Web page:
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New films: The Giver plus three moviebriefs

the giver

The Giver
Directed by Philip Noyce

It’s hard to consider “The Giver” without thinking about the timing of its wide release this week. The film is based on the 1993 Newberry Medal winning novel of the same name that is required reading for many schoolchildren. It was optioned for a film adaptation by Jeff Bridges only a couple of years later but, for various reasons, took almost 20 years to come to the big screen.

A lot has happened in those 20 years. Whereas an earlier adaptation would have caused inevitable comparisons to films such as “Pleasantville,” the intervening years have seen the Young Adult literature segment take off with such hit series as “The Hunger Games” and “Divergent,” each of which have dystopian future society themes, as does “The Giver.” Indeed, that market segment has become dominated by dystopias, apocalypses, and vampires.

However, “The Giver” has a more simplistic tone and was written for younger readers than the often brutal action of some of these other, more recent stories. It’s not that “The Giver” doesn’t have mature themes, after all it deals with eugenics and the forced killing of senior citizens, but it’s all very clean – it doesn’t, for example, yield a film in which teenagers are slaughtering each other in assorted bloody ways.

In “The Giver,” a future version of our society, or some subset of it, has been (literally) drugged and engineered to live a very muted existence. ‘Family units’ are placed together, everybody eats, recreates, and sleeps at the same time, and children are raised in nurseries, given to family units, and then assigned work duties when they achieve adulthood. That is, assuming they weren’t scheduled for ‘release’ for being troublesome/high maintenance babies.

The outcome is a strangely ‘PG’ feeling blend of stories that came before and after it – like “Divergent” meets “Logan’s Run.” What is stranger is that the film is actually rated PG-13, the same as many similar but far more violent films, which adds to criticisms of the MPAA (the rating agency) and sets up the odd dynamic of children tending to read the story at a younger age than they’re recommended to watch the film adaptation.

The other interesting part of the timing is the release of the film in the week that comedian and actor Robin Williams died. Williams’ death has prompted a broader conversation, at least briefly, on the topic of depression and mental illness. In “The Giver,” an entire society is being treated as if suffering from a condition that is manageable through medication, but the individuals are left with a limited range of emotions. Suppressing hate also means suppressing love. Similarly, anxiety has disappeared but so has joy – with both highs and lows trimmed away from a seemingly stable middle ground of emotion.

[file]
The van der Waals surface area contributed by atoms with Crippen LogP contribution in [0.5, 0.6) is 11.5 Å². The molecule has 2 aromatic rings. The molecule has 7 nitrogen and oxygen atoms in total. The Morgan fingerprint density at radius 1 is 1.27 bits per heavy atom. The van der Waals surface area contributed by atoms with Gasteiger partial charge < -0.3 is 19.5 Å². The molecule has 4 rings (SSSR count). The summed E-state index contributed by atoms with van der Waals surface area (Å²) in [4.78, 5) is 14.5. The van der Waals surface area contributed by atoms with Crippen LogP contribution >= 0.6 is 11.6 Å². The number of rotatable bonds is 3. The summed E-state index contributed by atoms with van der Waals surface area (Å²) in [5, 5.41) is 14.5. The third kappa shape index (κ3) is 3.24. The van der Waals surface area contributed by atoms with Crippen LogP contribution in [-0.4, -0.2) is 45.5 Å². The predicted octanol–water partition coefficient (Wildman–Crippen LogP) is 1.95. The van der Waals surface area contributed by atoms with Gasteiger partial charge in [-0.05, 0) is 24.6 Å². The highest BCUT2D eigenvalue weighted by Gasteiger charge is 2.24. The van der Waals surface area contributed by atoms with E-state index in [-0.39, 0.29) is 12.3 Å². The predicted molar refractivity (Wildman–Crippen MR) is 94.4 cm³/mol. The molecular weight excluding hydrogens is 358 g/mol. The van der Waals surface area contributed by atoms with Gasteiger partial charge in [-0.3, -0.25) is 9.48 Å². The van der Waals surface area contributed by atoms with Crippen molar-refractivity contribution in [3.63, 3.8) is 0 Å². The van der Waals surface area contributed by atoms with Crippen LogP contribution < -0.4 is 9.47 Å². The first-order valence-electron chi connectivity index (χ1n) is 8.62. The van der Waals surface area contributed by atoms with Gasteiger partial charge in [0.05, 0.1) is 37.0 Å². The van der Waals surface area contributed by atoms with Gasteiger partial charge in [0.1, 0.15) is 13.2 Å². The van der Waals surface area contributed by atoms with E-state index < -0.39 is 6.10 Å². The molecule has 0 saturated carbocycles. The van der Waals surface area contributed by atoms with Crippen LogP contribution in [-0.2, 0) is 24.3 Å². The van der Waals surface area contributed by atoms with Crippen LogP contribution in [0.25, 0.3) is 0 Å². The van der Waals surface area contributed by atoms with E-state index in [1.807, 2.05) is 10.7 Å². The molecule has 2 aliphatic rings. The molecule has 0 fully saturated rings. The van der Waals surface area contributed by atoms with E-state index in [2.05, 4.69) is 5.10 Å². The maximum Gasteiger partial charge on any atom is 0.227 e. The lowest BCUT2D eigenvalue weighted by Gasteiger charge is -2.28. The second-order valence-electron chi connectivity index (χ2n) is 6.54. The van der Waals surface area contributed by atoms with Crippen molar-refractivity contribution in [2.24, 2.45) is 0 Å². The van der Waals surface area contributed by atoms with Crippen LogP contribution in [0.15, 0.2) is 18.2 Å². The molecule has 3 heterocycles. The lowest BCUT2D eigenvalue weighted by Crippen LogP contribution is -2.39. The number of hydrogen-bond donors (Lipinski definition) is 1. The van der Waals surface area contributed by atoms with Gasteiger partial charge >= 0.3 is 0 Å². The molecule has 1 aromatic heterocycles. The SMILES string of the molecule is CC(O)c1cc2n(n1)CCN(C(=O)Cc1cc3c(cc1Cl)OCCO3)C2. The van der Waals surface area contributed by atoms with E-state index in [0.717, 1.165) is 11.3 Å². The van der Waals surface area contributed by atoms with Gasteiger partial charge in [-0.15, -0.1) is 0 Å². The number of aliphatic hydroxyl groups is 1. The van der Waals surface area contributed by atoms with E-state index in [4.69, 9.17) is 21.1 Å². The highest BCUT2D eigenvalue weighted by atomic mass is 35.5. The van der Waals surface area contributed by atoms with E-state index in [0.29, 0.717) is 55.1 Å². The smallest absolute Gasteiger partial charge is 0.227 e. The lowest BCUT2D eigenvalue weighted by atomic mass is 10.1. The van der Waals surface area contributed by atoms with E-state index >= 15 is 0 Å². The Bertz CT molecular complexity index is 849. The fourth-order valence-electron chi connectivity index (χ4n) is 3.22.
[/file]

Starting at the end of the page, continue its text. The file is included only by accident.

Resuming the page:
In this society, there is a pragmatic realization that although the general population is sheltered from the horrors of human nature, the wars, the massacres, the famine, etc., somebody needs to remain familiar with the full range of human history to help the elders avoid stumbling into the same mistakes again. And so one person is designated to maintain a library of books and images of both the best and the worst of human achievement, with that archive kept out of sight of the general population.

The problem with this system, as told in the story, is that when a young person is assigned to take over that duty, they tend to be outraged by the range of what is being kept from their society. Which leads to obvious questions about the nature of humanity if human nature itself is suppressed. But it’s also reminiscent of what some people have said about drugs that treat illness by suppressing emotional highs and lows and why it may be so tempting to stop taking such medications.